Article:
’4:44′ Imagines Earth’s End — Only With A Whimper
Filed by KOSU News in Art & Life.
March 23, 2012
Throughout the 21st century, the movies have been telling us how we’re all going to die: by environmental catastrophe, contagion, resource shortages, rapture, alien invasion, mass infertility, celestial collision and flesh-eating zombies.
But what if we knew precisely when we were going to die, to the minute, and no change in our habits or asteroid redirection or luxury space liner would make any difference? How would we relate to our loved ones — not to mention other citizens of the world — in those final hours? How do we say goodbye to the planet?
Director Lars von Trier addressed some of those questions profoundly in last year’s Melancholia, but even then the characters faced only the possibility of Earth’s colliding with a larger planet, not a certainty. With 4:44 Last Day on Earth, writer-director Abel Ferrara rejects the dominant trend of grand apocalyptic visions by showing the end of the world from the vantage of an Upper East Side loft.
It’s an ingenious (and frugal) premise, both for removing all doubt about the fate of mankind and for limiting its perspective to the intimacies of home. The dramatic and philosophical possibilities are endless.
The Ferrara of old — the “bad boy” provocateur responsible for The Driller Killer and Bad Lieutenant — might have taken Last Day on Earth to extreme places, but a more circumspect artistic personality dominates these proceedings — and a far less compelling one, too.
Cisco (Willem Dafoe) and Skye (Shanyn Leigh), the loft’s bohemian occupants, seem to have reached the “acceptance” stage of grieving for the planet. Between sessions of Buddhist meditation and bouts of plane-going-down sex, they mark the time casually, with Skye splashing paint around like Jackson Pollock and Cisco watching TV or poking around on his iPad.
Cisco occasionally ventures onto the roof to survey the city and strikes out briefly to visit some old friends, who offer liquor and drugs that Cisco, a recovering addict, can’t bring himself to accept even now.
And therein lies the major problem with Last Day on Earth: In his rejection of pre-apocalyptic hysteria, Ferrara breaks too far in the other direction. Cisco’s refusing to get high may be matter of integrity, but the petty bickering between him and Skye about his addiction, or his feelings for his ex-wife, seem like the ultimate in matters for another day.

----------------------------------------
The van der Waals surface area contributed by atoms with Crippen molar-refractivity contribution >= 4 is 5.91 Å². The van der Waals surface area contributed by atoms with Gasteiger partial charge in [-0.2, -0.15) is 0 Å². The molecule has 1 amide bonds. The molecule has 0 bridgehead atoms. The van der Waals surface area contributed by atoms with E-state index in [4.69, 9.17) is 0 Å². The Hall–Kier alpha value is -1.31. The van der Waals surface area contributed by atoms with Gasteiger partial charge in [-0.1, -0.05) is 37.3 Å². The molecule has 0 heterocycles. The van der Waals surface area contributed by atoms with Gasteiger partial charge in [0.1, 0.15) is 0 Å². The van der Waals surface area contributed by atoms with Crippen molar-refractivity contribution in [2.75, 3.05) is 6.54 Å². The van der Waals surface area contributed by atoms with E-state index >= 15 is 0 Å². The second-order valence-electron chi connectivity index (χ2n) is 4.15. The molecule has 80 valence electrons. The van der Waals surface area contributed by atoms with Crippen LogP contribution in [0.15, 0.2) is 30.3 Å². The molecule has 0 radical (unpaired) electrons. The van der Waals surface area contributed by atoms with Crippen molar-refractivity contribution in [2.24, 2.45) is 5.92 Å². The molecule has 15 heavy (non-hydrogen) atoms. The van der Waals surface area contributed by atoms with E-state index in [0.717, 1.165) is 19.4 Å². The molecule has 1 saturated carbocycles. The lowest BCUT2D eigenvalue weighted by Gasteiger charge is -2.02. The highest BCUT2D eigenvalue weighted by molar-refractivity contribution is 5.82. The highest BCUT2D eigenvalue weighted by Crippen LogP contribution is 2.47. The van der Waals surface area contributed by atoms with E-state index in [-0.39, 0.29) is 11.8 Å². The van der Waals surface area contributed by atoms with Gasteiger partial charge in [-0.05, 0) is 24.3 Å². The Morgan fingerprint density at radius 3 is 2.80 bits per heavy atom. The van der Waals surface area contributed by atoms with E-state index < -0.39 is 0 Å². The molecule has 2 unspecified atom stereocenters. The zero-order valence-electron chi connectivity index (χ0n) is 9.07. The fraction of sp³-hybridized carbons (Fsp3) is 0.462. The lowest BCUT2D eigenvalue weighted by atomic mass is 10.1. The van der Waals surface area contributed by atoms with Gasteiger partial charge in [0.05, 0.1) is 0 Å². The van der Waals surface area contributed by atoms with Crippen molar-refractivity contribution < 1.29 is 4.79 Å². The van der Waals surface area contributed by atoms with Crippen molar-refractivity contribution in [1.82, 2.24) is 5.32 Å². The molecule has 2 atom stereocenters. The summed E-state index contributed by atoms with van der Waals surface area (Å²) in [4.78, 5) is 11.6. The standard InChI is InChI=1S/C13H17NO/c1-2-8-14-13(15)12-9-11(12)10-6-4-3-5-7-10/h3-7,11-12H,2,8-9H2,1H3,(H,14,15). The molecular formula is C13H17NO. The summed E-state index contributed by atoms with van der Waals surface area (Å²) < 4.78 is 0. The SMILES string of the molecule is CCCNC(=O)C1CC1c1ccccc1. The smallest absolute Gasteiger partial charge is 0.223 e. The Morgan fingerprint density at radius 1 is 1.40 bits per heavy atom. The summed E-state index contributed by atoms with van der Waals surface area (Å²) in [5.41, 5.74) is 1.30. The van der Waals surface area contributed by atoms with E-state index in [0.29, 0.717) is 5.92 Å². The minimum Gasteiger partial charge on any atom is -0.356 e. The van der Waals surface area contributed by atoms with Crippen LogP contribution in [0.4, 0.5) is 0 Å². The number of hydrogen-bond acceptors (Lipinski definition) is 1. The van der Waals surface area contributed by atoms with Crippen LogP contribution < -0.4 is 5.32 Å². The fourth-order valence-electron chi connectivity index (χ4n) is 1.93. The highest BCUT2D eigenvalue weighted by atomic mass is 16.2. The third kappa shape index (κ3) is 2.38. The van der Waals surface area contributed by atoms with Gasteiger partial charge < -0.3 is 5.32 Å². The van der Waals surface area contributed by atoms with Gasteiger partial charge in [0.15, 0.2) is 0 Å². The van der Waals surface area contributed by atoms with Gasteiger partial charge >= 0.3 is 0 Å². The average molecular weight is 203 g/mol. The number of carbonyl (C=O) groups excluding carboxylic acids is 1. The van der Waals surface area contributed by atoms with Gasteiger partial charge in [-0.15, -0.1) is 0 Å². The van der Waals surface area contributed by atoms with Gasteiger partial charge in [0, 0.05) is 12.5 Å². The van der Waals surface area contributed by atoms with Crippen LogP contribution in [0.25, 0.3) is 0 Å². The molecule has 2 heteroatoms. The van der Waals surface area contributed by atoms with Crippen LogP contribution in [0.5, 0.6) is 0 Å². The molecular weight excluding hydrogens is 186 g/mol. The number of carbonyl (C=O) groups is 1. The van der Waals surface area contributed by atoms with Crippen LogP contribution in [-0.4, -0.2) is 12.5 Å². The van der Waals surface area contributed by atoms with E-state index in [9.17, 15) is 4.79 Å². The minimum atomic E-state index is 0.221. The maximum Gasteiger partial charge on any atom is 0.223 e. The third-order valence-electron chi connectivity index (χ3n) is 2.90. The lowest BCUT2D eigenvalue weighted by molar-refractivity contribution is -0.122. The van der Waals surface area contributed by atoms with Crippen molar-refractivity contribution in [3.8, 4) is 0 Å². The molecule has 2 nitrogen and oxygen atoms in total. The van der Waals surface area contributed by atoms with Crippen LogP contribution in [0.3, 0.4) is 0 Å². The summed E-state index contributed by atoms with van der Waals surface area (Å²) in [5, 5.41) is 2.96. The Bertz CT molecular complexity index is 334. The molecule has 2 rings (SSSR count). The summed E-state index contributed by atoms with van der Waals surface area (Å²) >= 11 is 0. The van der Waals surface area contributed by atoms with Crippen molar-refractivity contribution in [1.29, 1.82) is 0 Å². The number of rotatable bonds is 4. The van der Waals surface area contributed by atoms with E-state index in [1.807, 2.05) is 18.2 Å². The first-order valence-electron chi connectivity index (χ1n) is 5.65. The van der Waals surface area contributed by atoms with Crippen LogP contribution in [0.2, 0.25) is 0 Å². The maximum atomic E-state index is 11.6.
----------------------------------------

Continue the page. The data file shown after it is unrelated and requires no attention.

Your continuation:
For Cisco to reach out to his ex-wife and daughter via Skype makes sense, and the film is sophisticated in the ways it shows technology’s power to access the world while holding its people in isolation. But rehashing old arguments in the hours before certain death is a tedious waste of time — theirs, and ours.
Ferrara fares better in the offhand moments when his loose-limbed, unstructured day-in-the-life story pays unexpected dividends — as when a local news broadcaster bids his final farewell before bunking down with his family, or when a horrified Cisco witnesses a jumper leaping casually off an adjacent building.
Best of all is the half-surreal, half-touching scene of the couple ordering Chinese delivery — needless to say, the tip is sizable — and inviting the courier to Skype his family one last time and share in a moment of common humanity. For the tenderness that passes between them, this stranger could be mistaken for their son.
If only the rest of Last Day on Earth could conjure up the same urgency and depth of feeling. The Last Tango in Bohemia vibe between Dafoe and Leigh never really sparks — partly because Leigh, the director’s real-life girlfriend, isn’t much of an actress, but mainly because Ferrara gets mired in Cisco and Skye’s meaningless dysfunction.
Ferrara writes as if the prospect of certain world-ending catastrophe merely amplifies the kvetching, when in fact it’s the one time when people might literally act like there’s no tomorrow. [Copyright 2012 National Public Radio]